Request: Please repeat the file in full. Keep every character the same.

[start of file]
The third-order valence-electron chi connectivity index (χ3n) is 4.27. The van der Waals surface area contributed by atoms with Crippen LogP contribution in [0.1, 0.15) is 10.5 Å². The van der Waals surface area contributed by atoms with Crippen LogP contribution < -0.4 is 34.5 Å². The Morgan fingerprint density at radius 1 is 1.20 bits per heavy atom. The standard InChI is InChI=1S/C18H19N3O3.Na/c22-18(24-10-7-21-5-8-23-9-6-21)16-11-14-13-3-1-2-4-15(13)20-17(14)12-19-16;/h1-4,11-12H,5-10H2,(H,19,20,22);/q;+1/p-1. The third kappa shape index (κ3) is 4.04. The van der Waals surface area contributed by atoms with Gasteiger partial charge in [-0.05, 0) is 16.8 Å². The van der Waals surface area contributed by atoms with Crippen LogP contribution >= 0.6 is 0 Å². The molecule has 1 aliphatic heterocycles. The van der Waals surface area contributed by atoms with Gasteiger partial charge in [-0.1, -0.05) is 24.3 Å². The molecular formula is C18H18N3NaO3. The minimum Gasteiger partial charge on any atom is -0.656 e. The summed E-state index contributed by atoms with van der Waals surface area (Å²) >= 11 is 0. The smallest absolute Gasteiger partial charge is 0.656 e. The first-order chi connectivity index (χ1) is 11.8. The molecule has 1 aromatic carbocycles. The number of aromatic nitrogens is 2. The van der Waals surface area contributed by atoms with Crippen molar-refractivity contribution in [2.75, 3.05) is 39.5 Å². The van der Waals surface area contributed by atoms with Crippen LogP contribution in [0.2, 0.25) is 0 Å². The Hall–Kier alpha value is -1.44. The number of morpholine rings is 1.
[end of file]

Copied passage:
The third-order valence-electron chi connectivity index (χ3n) is 4.27. The van der Waals surface area contributed by atoms with Crippen LogP contribution in [0.1, 0.15) is 10.5 Å². The van der Waals surface area contributed by atoms with Crippen LogP contribution < -0.4 is 34.5 Å². The Morgan fingerprint density at radius 1 is 1.20 bits per heavy atom. The standard InChI is InChI=1S/C18H19N3O3.Na/c22-18(24-10-7-21-5-8-23-9-6-21)16-11-14-13-3-1-2-4-15(13)20-17(14)12-19-16;/h1-4,11-12H,5-10H2,(H,19,20,22);/q;+1/p-1. The third kappa shape index (κ3) is 4.04. The van der Waals surface area contributed by atoms with Gasteiger partial charge in [-0.05, 0) is 16.8 Å². The van der Waals surface area contributed by atoms with Crippen LogP contribution >= 0.6 is 0 Å². The molecule has 1 aliphatic heterocycles. The van der Waals surface area contributed by atoms with Gasteiger partial charge in [-0.1, -0.05) is 24.3 Å². The molecular formula is C18H18N3NaO3. The minimum Gasteiger partial charge on any atom is -0.656 e. The summed E-state index contributed by atoms with van der Waals surface area (Å²) >= 11 is 0. The smallest absolute Gasteiger partial charge is 0.656 e. The first-order chi connectivity index (χ1) is 11.8. The molecule has 1 aromatic carbocycles. The number of aromatic nitrogens is 2. The van der Waals surface area contributed by atoms with Crippen molar-refractivity contribution in [2.75, 3.05) is 39.5 Å². The van der Waals surface area contributed by atoms with Crippen LogP contribution in [0.2, 0.25) is 0 Å². The Hall–Kier alpha value is -1.44. The number of morpholine rings is 1.